news.goldseek.com / By Richard Benson / January 21, 2013
When I went to the post office the other day it felt like a ghost town. There was only one person behind the desk and the place seemed darker than usual. Because I was the only customer in line I breezed right through, but it made me think of the old days when we were all forced to wait in long lines to mail a package or buy stamps. You had time to chat with your neighbors in line while watching clerks who had taken classes in moving slowly and had made it an art form. It’s definitely time to start getting nostalgic about the vanishing post office.
As a kid growing up in the 1950’s, I remember when first class letters were $.03 cents and a postcard was a penny. My parents also got me a postal savings account. Back then, you could buy some candy or mail a letter for a few cents, but nickel candybars are up to $2.00 now,and by the end of this month first class stamps will cost $.46 cents, and a postcard will set you back $.33 cents.
Even with postal rates regularly ratcheting up,the USPS is bust and losing over $5 billion a quarter. The postal service is not only behind by $11 billion in paying into their pension fund, but they have maxed out their $15 billion credit line with the US Treasury. In what is likely a futile effort to stave off the inevitable, the USPS is on track to close 3,700 small post offices and to shrink the work force of 574,000 by at least 220,000 by 2015. In using Europe as a guide, even a massively scaled down postal service would need to charge $1.00 to cover the real cost of delivering a letter.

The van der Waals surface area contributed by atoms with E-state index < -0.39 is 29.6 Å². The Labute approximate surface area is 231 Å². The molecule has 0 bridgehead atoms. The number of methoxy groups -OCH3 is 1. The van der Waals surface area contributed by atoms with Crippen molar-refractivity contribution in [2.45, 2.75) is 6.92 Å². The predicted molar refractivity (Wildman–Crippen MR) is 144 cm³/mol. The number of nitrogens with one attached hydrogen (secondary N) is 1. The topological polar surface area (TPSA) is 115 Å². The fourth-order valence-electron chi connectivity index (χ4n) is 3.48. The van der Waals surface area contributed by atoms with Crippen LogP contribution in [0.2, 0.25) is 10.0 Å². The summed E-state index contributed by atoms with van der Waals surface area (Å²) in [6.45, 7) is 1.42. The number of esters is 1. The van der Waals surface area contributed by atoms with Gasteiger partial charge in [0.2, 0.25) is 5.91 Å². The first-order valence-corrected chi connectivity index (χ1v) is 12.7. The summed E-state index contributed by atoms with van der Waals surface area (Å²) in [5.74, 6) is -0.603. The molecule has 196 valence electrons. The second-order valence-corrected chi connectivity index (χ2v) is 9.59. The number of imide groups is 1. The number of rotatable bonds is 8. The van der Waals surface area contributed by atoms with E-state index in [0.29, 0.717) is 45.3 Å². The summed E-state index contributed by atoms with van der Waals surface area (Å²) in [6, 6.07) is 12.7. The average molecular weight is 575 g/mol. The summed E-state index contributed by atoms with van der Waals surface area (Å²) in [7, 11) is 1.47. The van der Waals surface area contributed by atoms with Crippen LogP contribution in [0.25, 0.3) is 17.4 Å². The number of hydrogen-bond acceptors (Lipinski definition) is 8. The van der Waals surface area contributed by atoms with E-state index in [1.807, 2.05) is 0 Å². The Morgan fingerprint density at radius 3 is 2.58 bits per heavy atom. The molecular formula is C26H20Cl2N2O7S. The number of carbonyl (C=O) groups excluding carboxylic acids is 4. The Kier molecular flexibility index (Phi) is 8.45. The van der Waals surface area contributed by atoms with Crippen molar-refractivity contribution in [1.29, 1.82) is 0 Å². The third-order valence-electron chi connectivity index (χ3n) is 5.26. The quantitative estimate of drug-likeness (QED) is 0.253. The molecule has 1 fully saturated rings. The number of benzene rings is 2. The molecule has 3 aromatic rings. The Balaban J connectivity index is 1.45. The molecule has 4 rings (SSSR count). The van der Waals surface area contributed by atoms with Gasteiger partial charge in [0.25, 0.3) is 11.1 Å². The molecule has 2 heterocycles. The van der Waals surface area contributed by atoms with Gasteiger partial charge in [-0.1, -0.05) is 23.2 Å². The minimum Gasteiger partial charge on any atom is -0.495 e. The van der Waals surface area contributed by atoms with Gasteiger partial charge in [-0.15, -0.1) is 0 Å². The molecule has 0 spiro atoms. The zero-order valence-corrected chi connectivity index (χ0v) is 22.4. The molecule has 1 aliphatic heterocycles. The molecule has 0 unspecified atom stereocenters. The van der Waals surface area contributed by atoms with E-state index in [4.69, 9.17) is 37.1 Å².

With the advent of email, smart phones and the cloud, every tech-savvy consumer in America, including me, has felt this coming we just didn’t realize the impact it would have as letter by letter we leave “snail mail” behind. All of my utilities and routine monthly payments are now set up ACH for direct debit from the bank. My credit cards are paid over the internet three times a month, and all financial statements can be downloaded from the internet. For business, I used to use Priority Mail or Federal Express to send contracts to clients. Now, with MS Word, Adobe PDF, scanner and computer at my disposal, a business contract can be easily emailed, printed, signed, scanned, and a countersigned copy emailed back in a matter of minutes, with the executed legal agreement filed away in multiple secure data files in the cloud. All this is being done for a whole lot less than $.46 cents and the delivery is in minutes, not days. Who needs or wants snail mail for business letters anymore?